Archive for March, 2014


A Pinot Noir Tasting

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When I was growing up in this industry, we were always taught…..there were only 5 noble grape varieties—Chardonnay & Riesling for white wines….AND Syrah, Cabernet Sauvignon & Pinot Noir for red wines.  Back then, many of our favorite Pinot based wines were light in color, elusive, more fragile & all about refinement, purity, finesse, nuance & seductive-ness.  (Of course there were exceptions, but not like today!)  As I have mentioned in past VINO tastings…we look in 2014….to show participants….our version of what is good wine…..examples which can serve as benchmarks, which subsequent wines tasted can be judged by.  On this night, we will be featuring THREE examples of what we mean….1 each from California, Germany & Burgundy.  We are, by no means saying this is all that Pinot can & should be.  It is more about understanding where we came from….so we can ask better questions moving forward.  Hopefully, this tasting will be insightful.  Just another learning opportunity.  To make things even more fun,we will serve them BLIND!

2132007 Robert Chevillon Nuits St Georges Premier Cru  “Les Chaignots

One of Burgundies standout producers of more classically styled wines.  “Chaignots—where the oak trees grown”—is 60 year old vines on a 8 to 20% slope, 260 or so meters in elevation.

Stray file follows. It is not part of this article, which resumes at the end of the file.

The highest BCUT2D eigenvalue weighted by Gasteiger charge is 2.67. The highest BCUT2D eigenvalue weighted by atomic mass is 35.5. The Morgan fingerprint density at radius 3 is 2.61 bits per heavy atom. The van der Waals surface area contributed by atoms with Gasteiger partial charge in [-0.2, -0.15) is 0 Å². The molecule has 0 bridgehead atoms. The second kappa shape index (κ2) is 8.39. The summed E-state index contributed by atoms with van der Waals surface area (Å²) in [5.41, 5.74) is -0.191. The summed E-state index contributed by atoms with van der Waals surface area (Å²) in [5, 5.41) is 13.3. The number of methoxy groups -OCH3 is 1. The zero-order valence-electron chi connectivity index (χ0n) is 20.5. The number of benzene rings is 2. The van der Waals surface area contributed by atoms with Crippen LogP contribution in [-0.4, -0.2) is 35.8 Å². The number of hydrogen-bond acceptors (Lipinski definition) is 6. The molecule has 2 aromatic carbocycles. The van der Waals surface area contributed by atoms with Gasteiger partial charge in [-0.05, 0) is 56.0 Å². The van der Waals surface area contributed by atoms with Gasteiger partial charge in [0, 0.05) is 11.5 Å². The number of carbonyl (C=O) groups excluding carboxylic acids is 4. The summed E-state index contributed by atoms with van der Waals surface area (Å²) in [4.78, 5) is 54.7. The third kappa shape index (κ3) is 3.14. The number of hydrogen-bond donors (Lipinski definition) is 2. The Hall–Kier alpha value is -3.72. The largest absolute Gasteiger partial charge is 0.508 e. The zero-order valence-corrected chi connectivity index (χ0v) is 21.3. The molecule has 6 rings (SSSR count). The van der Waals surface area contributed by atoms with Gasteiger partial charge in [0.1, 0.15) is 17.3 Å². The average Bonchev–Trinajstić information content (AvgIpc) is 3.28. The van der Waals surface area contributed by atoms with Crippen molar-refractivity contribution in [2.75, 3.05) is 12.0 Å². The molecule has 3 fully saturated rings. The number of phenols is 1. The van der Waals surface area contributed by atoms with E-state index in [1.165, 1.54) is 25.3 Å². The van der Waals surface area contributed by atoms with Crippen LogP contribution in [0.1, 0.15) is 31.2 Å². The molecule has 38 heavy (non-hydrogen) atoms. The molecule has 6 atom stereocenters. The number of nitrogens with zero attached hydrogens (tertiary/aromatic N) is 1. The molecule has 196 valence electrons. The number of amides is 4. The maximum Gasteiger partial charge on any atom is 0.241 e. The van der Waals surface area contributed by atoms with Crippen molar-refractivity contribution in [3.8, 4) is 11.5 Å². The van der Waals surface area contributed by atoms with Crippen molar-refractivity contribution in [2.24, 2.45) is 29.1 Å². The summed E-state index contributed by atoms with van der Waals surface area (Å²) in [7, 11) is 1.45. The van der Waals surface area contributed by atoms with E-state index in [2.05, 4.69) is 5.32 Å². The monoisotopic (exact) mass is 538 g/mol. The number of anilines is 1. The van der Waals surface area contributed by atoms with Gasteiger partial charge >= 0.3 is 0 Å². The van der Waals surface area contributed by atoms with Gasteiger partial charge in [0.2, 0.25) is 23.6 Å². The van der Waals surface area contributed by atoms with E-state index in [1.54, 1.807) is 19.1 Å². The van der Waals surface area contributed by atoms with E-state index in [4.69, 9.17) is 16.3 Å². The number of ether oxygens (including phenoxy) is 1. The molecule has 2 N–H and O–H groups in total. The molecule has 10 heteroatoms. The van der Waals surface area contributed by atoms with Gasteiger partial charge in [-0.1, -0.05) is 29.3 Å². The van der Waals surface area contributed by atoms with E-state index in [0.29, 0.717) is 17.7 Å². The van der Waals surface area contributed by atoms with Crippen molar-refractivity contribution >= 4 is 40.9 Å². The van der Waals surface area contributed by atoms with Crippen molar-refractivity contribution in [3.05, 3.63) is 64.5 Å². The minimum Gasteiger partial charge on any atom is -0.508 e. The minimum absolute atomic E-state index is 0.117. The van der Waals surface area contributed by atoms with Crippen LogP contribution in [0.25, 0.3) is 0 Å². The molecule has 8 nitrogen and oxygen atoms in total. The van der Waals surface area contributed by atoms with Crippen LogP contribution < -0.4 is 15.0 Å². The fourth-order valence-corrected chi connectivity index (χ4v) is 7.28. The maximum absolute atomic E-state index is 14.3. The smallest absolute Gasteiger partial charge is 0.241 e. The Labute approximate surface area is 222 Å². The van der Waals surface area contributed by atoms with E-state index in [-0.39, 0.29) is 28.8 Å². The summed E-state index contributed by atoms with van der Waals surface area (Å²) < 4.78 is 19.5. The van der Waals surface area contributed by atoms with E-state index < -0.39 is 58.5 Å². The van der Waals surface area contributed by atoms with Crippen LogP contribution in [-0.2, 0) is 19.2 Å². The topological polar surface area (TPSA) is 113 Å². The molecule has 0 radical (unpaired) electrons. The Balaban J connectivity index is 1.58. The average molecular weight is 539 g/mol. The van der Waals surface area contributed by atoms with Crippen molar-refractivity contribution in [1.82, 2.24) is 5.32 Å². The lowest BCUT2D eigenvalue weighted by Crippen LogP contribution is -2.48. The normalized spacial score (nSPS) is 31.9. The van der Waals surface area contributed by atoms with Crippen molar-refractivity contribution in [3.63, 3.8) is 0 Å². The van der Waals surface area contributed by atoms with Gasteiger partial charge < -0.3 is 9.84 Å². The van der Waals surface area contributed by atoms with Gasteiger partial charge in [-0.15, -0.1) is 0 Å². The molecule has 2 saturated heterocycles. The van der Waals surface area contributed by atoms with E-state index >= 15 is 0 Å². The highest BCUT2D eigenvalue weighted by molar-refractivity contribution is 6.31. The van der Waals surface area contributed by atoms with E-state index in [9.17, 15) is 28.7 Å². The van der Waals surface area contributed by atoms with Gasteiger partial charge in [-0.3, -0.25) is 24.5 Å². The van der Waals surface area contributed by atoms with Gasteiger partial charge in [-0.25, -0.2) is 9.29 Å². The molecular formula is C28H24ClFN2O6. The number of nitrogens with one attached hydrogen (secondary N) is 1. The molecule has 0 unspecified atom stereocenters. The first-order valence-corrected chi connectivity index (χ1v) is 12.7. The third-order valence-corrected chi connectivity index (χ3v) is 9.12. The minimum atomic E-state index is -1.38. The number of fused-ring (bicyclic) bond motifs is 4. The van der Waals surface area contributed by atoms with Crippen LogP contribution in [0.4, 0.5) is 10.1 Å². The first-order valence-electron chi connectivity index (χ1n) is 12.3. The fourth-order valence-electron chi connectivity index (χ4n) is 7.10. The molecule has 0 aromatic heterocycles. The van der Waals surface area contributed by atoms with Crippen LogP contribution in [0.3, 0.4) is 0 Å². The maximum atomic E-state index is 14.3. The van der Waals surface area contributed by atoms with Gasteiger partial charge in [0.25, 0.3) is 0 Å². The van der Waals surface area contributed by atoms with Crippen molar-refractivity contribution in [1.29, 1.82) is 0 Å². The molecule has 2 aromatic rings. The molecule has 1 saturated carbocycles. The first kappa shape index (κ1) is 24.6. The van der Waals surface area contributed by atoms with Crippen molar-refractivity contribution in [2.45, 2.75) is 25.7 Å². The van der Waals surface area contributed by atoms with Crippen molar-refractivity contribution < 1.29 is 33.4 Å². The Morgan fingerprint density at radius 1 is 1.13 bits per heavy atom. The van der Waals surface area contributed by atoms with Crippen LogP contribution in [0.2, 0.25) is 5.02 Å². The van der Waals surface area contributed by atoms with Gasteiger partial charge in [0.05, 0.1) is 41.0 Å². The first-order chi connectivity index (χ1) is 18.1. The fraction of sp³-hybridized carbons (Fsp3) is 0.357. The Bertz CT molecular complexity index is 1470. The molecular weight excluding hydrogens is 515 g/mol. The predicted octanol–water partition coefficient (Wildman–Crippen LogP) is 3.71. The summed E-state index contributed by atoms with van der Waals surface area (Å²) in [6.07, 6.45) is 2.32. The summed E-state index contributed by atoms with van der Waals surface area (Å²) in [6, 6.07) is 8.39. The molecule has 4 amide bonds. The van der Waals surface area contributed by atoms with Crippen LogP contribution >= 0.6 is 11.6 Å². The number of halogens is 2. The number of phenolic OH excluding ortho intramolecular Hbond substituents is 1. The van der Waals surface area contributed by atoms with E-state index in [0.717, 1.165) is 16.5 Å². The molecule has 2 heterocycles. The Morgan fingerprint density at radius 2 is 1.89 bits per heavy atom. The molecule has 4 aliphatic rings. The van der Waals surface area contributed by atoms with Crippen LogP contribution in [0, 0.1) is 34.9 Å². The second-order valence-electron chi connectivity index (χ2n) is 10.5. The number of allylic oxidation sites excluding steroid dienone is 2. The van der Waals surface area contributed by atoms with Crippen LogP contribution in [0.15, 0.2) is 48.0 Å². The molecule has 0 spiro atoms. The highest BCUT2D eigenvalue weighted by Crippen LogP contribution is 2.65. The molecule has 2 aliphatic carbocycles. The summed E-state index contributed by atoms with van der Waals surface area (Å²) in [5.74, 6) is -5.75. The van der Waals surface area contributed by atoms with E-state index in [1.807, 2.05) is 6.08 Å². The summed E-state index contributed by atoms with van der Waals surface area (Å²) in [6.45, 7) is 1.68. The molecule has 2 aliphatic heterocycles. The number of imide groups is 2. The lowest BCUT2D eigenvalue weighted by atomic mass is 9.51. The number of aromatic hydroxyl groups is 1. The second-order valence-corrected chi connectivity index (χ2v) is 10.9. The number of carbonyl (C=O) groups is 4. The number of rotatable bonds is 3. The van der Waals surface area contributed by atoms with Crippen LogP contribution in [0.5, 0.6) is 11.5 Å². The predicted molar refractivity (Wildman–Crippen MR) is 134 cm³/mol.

What classic Burgundycharacter–dark cherries, earth, spice, decaying Autumn leaves, with a  tight knit weave from beginning to end, still tight in structure, but impeccably balanced.  Don’t even think about opening another bottle for a few years, that’s for sure.  214

2007 Au Bon Climat Pinot Noir “Bien Nacido Vineyard

Here is a truly superb, pure, transparent older vine Californian Pinot crafted by a Master, using grapes from his home turf.  I have heard some people say, Au Bon Climat is producing too much wine nowadays & the quality has suffered.  I do not agree,  I really think the ABC wines typically showcase elegance, refinement & balance (which includes balanced alcohol & oak).  This is just another example of what I mean.  212

2007 Rudolf Furst Spatburgunder “Centgrafenberg

A silky, highly refined, wonderfully ethereal Pinot Noir from red sandstone soils & superstar German winemaker Paul Furst.  This wine definitely displayed the decaying leaves, musky, earthy characteristics of Burgundy, that’s for sure.  If you get the chance, you should look to try the Furst Pinot Noirs……of which he has several bottlings–“Tradition”, “Centgrafenberg”, “Hunsruck”, “Klingenberg”; “Schlossberg”….AND his Fruhburgunder.  They are well worth the search.  216

2001 Robert Chevillon Nuits-Saint-Georges 1er Cru Les Roncières :

• “Before the land was cultivated with vines, it was full of brambles or ronces.  52 year old vines, East by southeast sun exposure, 250-300 meters in altitude, with a steep grade of 20%“.

Our friend Brent kindly brought this wine.  Eventhough it was from a different Chevillon Premier Cru than the one listed above, in this case Roncieres”, it did showcase the Chevillon style.  In fact, on first sniff, I thought this wine was aged Volnay…..BUT with the first sip, I was pretty sure it was a Robert Chevillon Premier Cru & therefore Nuits St Georges.  They have a different weave to their matrix….& this 2001 was much more open & outgoing.  One could tell it was high quality….as it really dwarfed the preceeding wine, which was a 2001 Grand Cru from another producer. In comparison the Chevillon displayed  lots of intricacies, character & sublime pedigree, which may not have noticed on its own, but was certainly evident side by side with the previous wine!  I though this was a fabulous drink.